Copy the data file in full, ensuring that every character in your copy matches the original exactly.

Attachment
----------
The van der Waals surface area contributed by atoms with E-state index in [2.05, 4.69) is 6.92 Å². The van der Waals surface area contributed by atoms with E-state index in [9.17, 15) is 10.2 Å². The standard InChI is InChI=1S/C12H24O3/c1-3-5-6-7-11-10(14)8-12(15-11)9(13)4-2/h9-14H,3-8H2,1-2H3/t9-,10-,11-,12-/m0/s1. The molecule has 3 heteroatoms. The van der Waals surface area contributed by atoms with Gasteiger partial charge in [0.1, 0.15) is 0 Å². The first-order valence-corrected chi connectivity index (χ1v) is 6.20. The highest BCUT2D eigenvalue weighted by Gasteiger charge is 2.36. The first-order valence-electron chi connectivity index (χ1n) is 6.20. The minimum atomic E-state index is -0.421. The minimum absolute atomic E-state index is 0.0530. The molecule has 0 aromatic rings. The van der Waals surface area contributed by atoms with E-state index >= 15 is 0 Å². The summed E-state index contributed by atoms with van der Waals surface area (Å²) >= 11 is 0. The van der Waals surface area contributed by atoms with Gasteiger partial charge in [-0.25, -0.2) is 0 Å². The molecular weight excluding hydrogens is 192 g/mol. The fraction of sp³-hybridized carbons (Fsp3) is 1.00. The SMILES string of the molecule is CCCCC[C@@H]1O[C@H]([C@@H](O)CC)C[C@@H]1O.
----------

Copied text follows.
The van der Waals surface area contributed by atoms with E-state index in [2.05, 4.69) is 6.92 Å². The van der Waals surface area contributed by atoms with E-state index in [9.17, 15) is 10.2 Å². The standard InChI is InChI=1S/C12H24O3/c1-3-5-6-7-11-10(14)8-12(15-11)9(13)4-2/h9-14H,3-8H2,1-2H3/t9-,10-,11-,12-/m0/s1. The molecule has 3 heteroatoms. The van der Waals surface area contributed by atoms with Gasteiger partial charge in [0.1, 0.15) is 0 Å². The first-order valence-corrected chi connectivity index (χ1v) is 6.20. The highest BCUT2D eigenvalue weighted by Gasteiger charge is 2.36. The first-order valence-electron chi connectivity index (χ1n) is 6.20. The minimum atomic E-state index is -0.421. The minimum absolute atomic E-state index is 0.0530. The molecule has 0 aromatic rings. The van der Waals surface area contributed by atoms with E-state index >= 15 is 0 Å². The summed E-state index contributed by atoms with van der Waals surface area (Å²) >= 11 is 0. The van der Waals surface area contributed by atoms with Gasteiger partial charge in [-0.25, -0.2) is 0 Å². The molecular weight excluding hydrogens is 192 g/mol. The fraction of sp³-hybridized carbons (Fsp3) is 1.00. The SMILES string of the molecule is CCCCC[C@@H]1O[C@H]([C@@H](O)CC)C[C@@H]1O.